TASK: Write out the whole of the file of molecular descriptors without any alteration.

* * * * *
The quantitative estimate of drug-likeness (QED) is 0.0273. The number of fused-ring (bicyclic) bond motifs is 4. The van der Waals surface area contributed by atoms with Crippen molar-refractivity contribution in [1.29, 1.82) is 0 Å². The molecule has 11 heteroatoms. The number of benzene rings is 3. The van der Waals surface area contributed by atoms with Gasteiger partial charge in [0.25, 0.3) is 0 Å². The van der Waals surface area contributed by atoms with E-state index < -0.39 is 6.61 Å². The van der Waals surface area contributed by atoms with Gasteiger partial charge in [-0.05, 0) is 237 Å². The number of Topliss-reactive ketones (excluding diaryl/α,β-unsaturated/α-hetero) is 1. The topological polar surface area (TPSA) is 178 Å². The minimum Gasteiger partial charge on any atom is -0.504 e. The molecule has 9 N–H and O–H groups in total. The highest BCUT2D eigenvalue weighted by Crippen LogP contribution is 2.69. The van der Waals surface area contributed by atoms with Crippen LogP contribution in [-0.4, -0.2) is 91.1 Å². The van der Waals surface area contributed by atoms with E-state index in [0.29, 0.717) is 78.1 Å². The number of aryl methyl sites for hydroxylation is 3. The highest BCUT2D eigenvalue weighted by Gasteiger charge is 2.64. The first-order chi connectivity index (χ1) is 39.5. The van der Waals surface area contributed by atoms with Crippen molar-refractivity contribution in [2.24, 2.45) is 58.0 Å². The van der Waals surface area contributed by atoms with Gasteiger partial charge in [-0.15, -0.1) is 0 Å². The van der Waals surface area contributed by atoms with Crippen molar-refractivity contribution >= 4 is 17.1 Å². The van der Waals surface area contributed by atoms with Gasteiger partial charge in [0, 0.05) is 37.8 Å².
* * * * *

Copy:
The quantitative estimate of drug-likeness (QED) is 0.0273. The number of fused-ring (bicyclic) bond motifs is 4. The van der Waals surface area contributed by atoms with Crippen molar-refractivity contribution in [1.29, 1.82) is 0 Å². The molecule has 11 heteroatoms. The number of benzene rings is 3. The van der Waals surface area contributed by atoms with Gasteiger partial charge in [0.25, 0.3) is 0 Å². The van der Waals surface area contributed by atoms with E-state index < -0.39 is 6.61 Å². The van der Waals surface area contributed by atoms with Gasteiger partial charge in [-0.05, 0) is 237 Å². The number of Topliss-reactive ketones (excluding diaryl/α,β-unsaturated/α-hetero) is 1. The topological polar surface area (TPSA) is 178 Å². The minimum Gasteiger partial charge on any atom is -0.504 e. The molecule has 9 N–H and O–H groups in total. The highest BCUT2D eigenvalue weighted by Crippen LogP contribution is 2.69. The van der Waals surface area contributed by atoms with Crippen LogP contribution in [-0.4, -0.2) is 91.1 Å². The van der Waals surface area contributed by atoms with E-state index in [0.29, 0.717) is 78.1 Å². The number of aryl methyl sites for hydroxylation is 3. The highest BCUT2D eigenvalue weighted by Gasteiger charge is 2.64. The first-order chi connectivity index (χ1) is 39.5. The van der Waals surface area contributed by atoms with Crippen molar-refractivity contribution in [2.24, 2.45) is 58.0 Å². The van der Waals surface area contributed by atoms with Gasteiger partial charge in [-0.15, -0.1) is 0 Å². The van der Waals surface area contributed by atoms with Crippen molar-refractivity contribution >= 4 is 17.1 Å². The van der Waals surface area contributed by atoms with Gasteiger partial charge in [0, 0.05) is 37.8 Å².